Also, I will say that for the ones we did not sand between deglossing and priming, the primer was still a little tacky when we went to paint. They sat for WEEKS and were still tacky. I called the Behr hotline and the guy said it was fine. The doors that were like this have been hanging in the kitchen for a couple of weeks now and I can’t tell the difference between them and the ones that were sanded.
The lesson? Degloss multiple times THEN sand. No matter what the bottle says.
Dog hair is the enemy.
I really have no speech on that.. but there are little tiny flecks of dog hair in our finish in some places. Why? Because our dogs shed so much we couldn’t control it. It’s not really obvious unless you shove your face up to the exact spot where there is a piece. And really theres only like 4 or 5 of them over the entire thing, so it could’ve been worse.
The lesson? Shave your dogs before doing this.
Now on to what we used.
BEHR Premium Plus 1-Gal. Stain-Blocking Primer and Sealer Interior
Our cabinets were gross. We TSP’ed everything twice. And if anybody has worked with TSP you know that stuff will remove your skin from your bones so dirt is no problem. But we were still worried the grossness of them would come through the paint. As a result, I made sure to buy a stain-blocking primer and sealer. It did the trick. Follow the directions on the can and if you have any questions, call the 1800 number on the can. I did and they were awesome and helpful.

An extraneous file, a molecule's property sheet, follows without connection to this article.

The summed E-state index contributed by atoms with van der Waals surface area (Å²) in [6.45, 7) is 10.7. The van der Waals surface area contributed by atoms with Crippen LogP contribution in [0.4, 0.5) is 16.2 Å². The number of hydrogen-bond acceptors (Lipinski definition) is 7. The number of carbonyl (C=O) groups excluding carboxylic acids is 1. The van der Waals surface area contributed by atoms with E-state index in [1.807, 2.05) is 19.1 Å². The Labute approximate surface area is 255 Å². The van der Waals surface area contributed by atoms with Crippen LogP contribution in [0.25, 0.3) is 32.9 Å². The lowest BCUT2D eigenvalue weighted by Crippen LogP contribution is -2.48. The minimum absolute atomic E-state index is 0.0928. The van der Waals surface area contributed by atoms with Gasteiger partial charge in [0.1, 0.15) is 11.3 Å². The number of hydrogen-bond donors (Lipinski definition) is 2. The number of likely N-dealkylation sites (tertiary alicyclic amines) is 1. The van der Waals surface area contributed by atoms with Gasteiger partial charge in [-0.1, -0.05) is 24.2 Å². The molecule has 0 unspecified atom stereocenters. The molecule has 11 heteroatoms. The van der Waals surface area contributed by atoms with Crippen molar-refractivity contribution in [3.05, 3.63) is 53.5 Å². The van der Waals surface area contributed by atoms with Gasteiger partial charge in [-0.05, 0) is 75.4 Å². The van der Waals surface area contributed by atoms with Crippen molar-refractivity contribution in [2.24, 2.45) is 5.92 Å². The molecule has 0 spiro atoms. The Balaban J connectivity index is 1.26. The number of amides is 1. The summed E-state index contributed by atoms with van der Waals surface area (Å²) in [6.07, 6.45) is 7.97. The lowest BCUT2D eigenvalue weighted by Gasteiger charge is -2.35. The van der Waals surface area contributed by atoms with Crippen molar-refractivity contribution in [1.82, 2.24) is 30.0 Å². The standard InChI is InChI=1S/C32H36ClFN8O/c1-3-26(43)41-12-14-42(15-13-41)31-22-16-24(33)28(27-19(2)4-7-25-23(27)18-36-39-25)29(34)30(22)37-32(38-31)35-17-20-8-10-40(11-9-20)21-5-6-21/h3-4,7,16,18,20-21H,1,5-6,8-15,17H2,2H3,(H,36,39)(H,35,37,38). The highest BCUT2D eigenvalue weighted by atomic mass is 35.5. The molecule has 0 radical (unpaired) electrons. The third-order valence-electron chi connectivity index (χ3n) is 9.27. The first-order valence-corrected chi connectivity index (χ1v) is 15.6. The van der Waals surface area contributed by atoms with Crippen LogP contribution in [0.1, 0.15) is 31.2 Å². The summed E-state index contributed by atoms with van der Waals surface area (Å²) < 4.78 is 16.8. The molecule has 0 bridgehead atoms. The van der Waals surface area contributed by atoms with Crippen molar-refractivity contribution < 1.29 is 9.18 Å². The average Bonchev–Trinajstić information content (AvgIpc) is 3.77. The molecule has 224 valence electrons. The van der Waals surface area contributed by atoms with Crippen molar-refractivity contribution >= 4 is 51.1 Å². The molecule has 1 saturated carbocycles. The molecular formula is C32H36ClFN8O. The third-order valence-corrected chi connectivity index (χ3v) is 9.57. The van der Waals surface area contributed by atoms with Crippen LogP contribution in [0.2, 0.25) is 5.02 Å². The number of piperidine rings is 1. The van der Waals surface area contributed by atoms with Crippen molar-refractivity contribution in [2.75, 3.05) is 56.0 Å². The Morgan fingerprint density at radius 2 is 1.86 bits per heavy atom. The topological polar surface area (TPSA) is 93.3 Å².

Behr paint in “Silver Drop”
Even though we initially started out to get a dark grey cabinet, priming changed ur minds. Weird, I know, but after seeing how bright and sunshiny the kitchen felt with the white primer, we wanted something lighter. However, everybody painting everything white all of the time no matter what it is has really turned me off from white kitchen cabinets. Plus, I had my heart set on grey. So the compromise was a very light grey. After the first coat, they looked white. I was nervous. I doubted how light I went. But they look grey now and almost spot on to the color sample. Heavenly.
This is the exact paint we bought – link. We didn’t buy the paint+primer in once since we already primed.
Just for fun, lets look at the sidebyside for the before and after painted cabinets:
Side by side. After on the left, before on the right.
So here’s where we stand on that checklist of ours:
Prime, paint, and seal the cabinets. (we opted to not seal)
- Buy new hardware and add it to the cabinets (duh)
- Paint the walls and ceiling
- Re-do the countertop (either paint or re-laminate)
- Replace the floor
- Finally finish installing the big light
- Replace the under cabinet light
- Find a permanent solution for the trash and recycle bins (on our way!)
Make the upper corner shelf open shelving (just have to add the shelves back in – more on that later)
- Possibly replace the above-window light
- Add some sort of curtains to the window and the door
- Strip and repair the doors to the outside
and to the basement
- Paint the doors to the outside and the basement
- Bright high glass white paint on the trim
- Create a family command center on the big open wall that includes a calendar, mail center, meal planner, and anything else we may find useful.